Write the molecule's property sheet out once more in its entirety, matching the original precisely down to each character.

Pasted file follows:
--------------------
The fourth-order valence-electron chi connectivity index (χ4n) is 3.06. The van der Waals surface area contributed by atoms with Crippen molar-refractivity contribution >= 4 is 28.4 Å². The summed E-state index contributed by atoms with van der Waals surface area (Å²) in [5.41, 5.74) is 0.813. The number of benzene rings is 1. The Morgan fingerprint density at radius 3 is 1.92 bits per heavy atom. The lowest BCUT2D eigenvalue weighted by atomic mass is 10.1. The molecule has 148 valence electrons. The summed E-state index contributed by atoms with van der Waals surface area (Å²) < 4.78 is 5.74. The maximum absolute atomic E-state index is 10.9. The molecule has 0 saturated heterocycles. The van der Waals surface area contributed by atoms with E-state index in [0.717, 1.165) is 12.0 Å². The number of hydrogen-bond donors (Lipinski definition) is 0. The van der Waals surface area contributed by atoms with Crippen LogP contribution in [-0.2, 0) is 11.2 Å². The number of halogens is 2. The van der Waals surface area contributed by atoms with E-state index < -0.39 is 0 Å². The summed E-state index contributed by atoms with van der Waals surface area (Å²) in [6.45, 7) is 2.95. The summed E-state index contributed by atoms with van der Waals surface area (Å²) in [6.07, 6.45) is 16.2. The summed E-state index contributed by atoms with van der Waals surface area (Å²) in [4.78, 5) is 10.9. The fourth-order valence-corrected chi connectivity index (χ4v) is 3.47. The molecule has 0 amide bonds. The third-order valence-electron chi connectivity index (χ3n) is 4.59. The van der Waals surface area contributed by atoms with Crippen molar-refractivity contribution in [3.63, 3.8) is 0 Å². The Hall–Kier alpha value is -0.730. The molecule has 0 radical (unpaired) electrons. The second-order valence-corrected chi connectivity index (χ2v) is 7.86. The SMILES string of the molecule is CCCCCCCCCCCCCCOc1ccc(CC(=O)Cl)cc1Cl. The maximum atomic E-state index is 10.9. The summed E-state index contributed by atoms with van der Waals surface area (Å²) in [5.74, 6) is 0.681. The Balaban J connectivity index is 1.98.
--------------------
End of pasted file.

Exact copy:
The fourth-order valence-electron chi connectivity index (χ4n) is 3.06. The van der Waals surface area contributed by atoms with Crippen molar-refractivity contribution >= 4 is 28.4 Å². The summed E-state index contributed by atoms with van der Waals surface area (Å²) in [5.41, 5.74) is 0.813. The number of benzene rings is 1. The Morgan fingerprint density at radius 3 is 1.92 bits per heavy atom. The lowest BCUT2D eigenvalue weighted by atomic mass is 10.1. The molecule has 148 valence electrons. The summed E-state index contributed by atoms with van der Waals surface area (Å²) < 4.78 is 5.74. The maximum absolute atomic E-state index is 10.9. The molecule has 0 saturated heterocycles. The van der Waals surface area contributed by atoms with E-state index in [0.717, 1.165) is 12.0 Å². The number of hydrogen-bond donors (Lipinski definition) is 0. The van der Waals surface area contributed by atoms with Crippen LogP contribution in [-0.2, 0) is 11.2 Å². The number of halogens is 2. The van der Waals surface area contributed by atoms with E-state index < -0.39 is 0 Å². The summed E-state index contributed by atoms with van der Waals surface area (Å²) in [6.45, 7) is 2.95. The summed E-state index contributed by atoms with van der Waals surface area (Å²) in [6.07, 6.45) is 16.2. The summed E-state index contributed by atoms with van der Waals surface area (Å²) in [4.78, 5) is 10.9. The fourth-order valence-corrected chi connectivity index (χ4v) is 3.47. The molecule has 0 amide bonds. The third-order valence-electron chi connectivity index (χ3n) is 4.59. The van der Waals surface area contributed by atoms with Crippen molar-refractivity contribution in [3.63, 3.8) is 0 Å². The Hall–Kier alpha value is -0.730. The molecule has 0 radical (unpaired) electrons. The second-order valence-corrected chi connectivity index (χ2v) is 7.86. The SMILES string of the molecule is CCCCCCCCCCCCCCOc1ccc(CC(=O)Cl)cc1Cl. The maximum atomic E-state index is 10.9. The summed E-state index contributed by atoms with van der Waals surface area (Å²) in [5.74, 6) is 0.681. The Balaban J connectivity index is 1.98.